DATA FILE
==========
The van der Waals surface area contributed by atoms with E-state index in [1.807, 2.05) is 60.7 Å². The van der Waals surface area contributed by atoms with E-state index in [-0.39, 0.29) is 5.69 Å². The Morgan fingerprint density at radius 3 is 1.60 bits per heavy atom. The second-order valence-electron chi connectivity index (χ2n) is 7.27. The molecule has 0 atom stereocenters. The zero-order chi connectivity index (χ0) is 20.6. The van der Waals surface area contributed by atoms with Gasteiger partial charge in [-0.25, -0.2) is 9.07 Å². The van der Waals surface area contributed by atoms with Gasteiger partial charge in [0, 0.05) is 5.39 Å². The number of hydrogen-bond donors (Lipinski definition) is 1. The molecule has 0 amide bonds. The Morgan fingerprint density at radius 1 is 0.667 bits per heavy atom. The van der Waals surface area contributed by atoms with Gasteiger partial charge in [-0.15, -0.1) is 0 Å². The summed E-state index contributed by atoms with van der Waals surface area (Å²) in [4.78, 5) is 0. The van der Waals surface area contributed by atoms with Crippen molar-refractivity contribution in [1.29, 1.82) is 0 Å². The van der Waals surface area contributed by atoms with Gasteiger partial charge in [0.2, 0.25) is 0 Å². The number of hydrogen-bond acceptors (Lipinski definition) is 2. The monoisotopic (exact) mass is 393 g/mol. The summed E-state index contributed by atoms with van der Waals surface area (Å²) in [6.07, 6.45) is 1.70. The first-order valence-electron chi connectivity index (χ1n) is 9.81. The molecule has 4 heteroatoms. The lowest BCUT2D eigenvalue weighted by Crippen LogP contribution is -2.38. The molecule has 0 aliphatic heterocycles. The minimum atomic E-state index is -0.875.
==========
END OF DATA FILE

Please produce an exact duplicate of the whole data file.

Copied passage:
The van der Waals surface area contributed by atoms with E-state index in [1.807, 2.05) is 60.7 Å². The van der Waals surface area contributed by atoms with E-state index in [-0.39, 0.29) is 5.69 Å². The Morgan fingerprint density at radius 3 is 1.60 bits per heavy atom. The second-order valence-electron chi connectivity index (χ2n) is 7.27. The molecule has 0 atom stereocenters. The zero-order chi connectivity index (χ0) is 20.6. The van der Waals surface area contributed by atoms with Gasteiger partial charge in [-0.25, -0.2) is 9.07 Å². The van der Waals surface area contributed by atoms with Gasteiger partial charge in [0, 0.05) is 5.39 Å². The number of hydrogen-bond donors (Lipinski definition) is 1. The molecule has 0 amide bonds. The Morgan fingerprint density at radius 1 is 0.667 bits per heavy atom. The van der Waals surface area contributed by atoms with Gasteiger partial charge in [-0.15, -0.1) is 0 Å². The summed E-state index contributed by atoms with van der Waals surface area (Å²) in [4.78, 5) is 0. The van der Waals surface area contributed by atoms with Crippen molar-refractivity contribution in [1.29, 1.82) is 0 Å². The van der Waals surface area contributed by atoms with Gasteiger partial charge in [0.2, 0.25) is 0 Å². The number of hydrogen-bond acceptors (Lipinski definition) is 2. The monoisotopic (exact) mass is 393 g/mol. The summed E-state index contributed by atoms with van der Waals surface area (Å²) in [6.07, 6.45) is 1.70. The first-order valence-electron chi connectivity index (χ1n) is 9.81. The molecule has 4 heteroatoms. The lowest BCUT2D eigenvalue weighted by Crippen LogP contribution is -2.38. The molecule has 0 aliphatic heterocycles. The minimum atomic E-state index is -0.875.